As a reflection of the infectious dynamics of microbial communities, the study of CRISPRs is an essential compliment to the study of the human microbiome, encompassing both disease ecology and ecological immunology [17]. Infectious disease works to maintain both species diversity [18], [19] and genotypic diversity [20] within a species, as has recently been shown for marine microbiomes [21], [22]. As such, infectious agents may be at least partially responsible for the amazing species diversity and turnover found throughout the human microbiome [23]. The ability of CRISPR loci to prevent plasmid spread is medically relevant, in that the exchange of conjugative elements is perhaps the dominant mechanism by which antibiotic resistance genes (notably multi-drug resistance) move within a biome, and by which pathogens acquire resistance [24]; CRISPR activities could be expected to retard this exchange (e.g. [25]).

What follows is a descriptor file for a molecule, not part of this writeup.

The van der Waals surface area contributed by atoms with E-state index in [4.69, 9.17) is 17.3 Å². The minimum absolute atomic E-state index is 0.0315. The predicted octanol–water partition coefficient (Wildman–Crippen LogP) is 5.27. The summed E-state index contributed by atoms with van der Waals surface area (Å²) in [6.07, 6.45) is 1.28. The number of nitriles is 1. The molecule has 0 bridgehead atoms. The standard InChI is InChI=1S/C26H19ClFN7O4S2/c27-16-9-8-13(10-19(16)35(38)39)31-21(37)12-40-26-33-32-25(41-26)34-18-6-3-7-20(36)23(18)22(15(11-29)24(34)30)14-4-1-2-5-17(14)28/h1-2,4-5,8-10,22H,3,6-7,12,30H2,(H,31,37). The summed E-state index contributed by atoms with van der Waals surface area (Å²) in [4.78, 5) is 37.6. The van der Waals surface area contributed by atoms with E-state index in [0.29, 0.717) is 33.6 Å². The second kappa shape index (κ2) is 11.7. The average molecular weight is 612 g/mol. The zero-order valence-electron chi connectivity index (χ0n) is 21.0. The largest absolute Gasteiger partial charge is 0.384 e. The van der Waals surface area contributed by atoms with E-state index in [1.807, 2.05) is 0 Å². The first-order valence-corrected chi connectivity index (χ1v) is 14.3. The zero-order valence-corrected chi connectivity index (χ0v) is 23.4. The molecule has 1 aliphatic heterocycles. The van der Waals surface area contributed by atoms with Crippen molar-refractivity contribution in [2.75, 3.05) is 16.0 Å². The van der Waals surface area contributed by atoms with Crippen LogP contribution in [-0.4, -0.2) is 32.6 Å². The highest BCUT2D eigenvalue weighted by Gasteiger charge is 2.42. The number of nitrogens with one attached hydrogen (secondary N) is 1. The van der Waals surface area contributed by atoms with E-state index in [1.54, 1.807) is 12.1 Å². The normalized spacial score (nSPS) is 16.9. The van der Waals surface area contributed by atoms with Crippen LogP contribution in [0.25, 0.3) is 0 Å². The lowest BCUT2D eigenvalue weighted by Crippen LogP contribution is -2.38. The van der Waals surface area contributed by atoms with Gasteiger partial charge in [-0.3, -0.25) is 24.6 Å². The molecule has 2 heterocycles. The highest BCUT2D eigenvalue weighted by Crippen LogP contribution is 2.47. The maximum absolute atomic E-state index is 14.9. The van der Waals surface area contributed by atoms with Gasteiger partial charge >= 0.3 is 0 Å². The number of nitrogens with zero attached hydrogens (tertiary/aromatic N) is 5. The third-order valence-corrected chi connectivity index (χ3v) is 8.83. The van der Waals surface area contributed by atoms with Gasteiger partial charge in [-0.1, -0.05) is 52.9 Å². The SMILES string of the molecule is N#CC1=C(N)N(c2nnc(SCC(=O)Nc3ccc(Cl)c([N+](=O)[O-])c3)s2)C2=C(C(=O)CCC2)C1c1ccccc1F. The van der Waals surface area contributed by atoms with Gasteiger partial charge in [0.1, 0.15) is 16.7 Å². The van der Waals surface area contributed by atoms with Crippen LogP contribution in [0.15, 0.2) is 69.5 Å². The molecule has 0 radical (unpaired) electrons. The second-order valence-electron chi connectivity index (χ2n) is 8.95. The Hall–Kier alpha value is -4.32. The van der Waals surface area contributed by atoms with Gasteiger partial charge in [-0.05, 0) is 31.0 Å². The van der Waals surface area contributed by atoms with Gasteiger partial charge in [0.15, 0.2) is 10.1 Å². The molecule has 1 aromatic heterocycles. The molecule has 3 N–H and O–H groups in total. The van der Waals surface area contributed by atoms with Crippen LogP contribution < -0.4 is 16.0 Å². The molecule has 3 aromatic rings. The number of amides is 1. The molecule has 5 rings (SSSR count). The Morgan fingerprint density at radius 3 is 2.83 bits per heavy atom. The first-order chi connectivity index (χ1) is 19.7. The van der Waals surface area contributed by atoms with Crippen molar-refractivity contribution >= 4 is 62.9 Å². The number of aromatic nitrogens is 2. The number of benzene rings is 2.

CRISPR composition in human microbial communities, the relative rate of CRISPR locus change, or how CRISPR loci vary between different body sites and between the microbiota of different individuals are less studied, as compared to other environments. A recent analysis of streptococcal CRISPRs from human saliva, in which CRISPR spacers and repeats were amplified from salivary DNA, using the conserved streptococcal CRISPR repeat sequence for priming, revealed substantial spacer sequence diversity within and between subjects over time [26], which is imagined to reflect the dynamics of phage and other infectious agents in the human mouth [2].